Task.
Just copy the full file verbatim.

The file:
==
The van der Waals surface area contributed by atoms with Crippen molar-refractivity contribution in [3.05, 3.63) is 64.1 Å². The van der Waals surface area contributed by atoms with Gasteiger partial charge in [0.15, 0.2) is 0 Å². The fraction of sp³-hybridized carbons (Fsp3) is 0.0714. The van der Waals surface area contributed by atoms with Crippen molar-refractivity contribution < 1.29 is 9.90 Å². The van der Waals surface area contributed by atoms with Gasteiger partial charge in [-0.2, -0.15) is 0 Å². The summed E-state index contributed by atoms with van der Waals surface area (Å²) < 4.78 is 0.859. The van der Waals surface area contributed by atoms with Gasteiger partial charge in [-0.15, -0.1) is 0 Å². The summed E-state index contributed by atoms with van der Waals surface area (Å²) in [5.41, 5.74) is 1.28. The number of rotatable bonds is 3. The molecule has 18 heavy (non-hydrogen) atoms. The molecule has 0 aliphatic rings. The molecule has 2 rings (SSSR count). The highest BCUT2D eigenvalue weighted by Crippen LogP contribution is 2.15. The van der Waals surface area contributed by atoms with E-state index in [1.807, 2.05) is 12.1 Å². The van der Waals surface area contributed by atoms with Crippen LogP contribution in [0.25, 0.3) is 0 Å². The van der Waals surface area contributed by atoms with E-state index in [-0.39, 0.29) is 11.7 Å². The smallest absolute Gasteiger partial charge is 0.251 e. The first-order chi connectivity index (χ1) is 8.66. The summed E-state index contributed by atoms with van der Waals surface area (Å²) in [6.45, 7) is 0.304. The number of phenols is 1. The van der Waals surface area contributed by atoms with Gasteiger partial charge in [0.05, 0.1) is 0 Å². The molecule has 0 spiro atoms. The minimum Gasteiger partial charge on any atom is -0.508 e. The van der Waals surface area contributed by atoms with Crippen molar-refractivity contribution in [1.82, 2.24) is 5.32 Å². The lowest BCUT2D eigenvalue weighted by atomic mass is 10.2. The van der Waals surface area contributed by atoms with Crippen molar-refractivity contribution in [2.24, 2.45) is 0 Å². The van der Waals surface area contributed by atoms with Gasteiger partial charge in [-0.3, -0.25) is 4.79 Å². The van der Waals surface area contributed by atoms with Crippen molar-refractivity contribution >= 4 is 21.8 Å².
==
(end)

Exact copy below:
The van der Waals surface area contributed by atoms with Crippen molar-refractivity contribution in [3.05, 3.63) is 64.1 Å². The van der Waals surface area contributed by atoms with Gasteiger partial charge in [0.15, 0.2) is 0 Å². The fraction of sp³-hybridized carbons (Fsp3) is 0.0714. The van der Waals surface area contributed by atoms with Crippen molar-refractivity contribution < 1.29 is 9.90 Å². The van der Waals surface area contributed by atoms with Gasteiger partial charge in [-0.2, -0.15) is 0 Å². The summed E-state index contributed by atoms with van der Waals surface area (Å²) < 4.78 is 0.859. The van der Waals surface area contributed by atoms with Gasteiger partial charge in [-0.15, -0.1) is 0 Å². The summed E-state index contributed by atoms with van der Waals surface area (Å²) in [5.41, 5.74) is 1.28. The number of rotatable bonds is 3. The molecule has 18 heavy (non-hydrogen) atoms. The molecule has 0 aliphatic rings. The molecule has 2 rings (SSSR count). The highest BCUT2D eigenvalue weighted by Crippen LogP contribution is 2.15. The van der Waals surface area contributed by atoms with E-state index in [1.807, 2.05) is 12.1 Å². The van der Waals surface area contributed by atoms with Crippen LogP contribution in [0.25, 0.3) is 0 Å². The van der Waals surface area contributed by atoms with E-state index in [-0.39, 0.29) is 11.7 Å². The smallest absolute Gasteiger partial charge is 0.251 e. The first-order chi connectivity index (χ1) is 8.66. The summed E-state index contributed by atoms with van der Waals surface area (Å²) in [6.45, 7) is 0.304. The number of phenols is 1. The van der Waals surface area contributed by atoms with Gasteiger partial charge in [0.05, 0.1) is 0 Å². The molecule has 0 spiro atoms. The minimum Gasteiger partial charge on any atom is -0.508 e. The van der Waals surface area contributed by atoms with Crippen molar-refractivity contribution in [1.82, 2.24) is 5.32 Å². The lowest BCUT2D eigenvalue weighted by atomic mass is 10.2. The van der Waals surface area contributed by atoms with Crippen molar-refractivity contribution in [2.24, 2.45) is 0 Å². The van der Waals surface area contributed by atoms with Gasteiger partial charge in [-0.3, -0.25) is 4.79 Å². The van der Waals surface area contributed by atoms with Crippen molar-refractivity contribution >= 4 is 21.8 Å².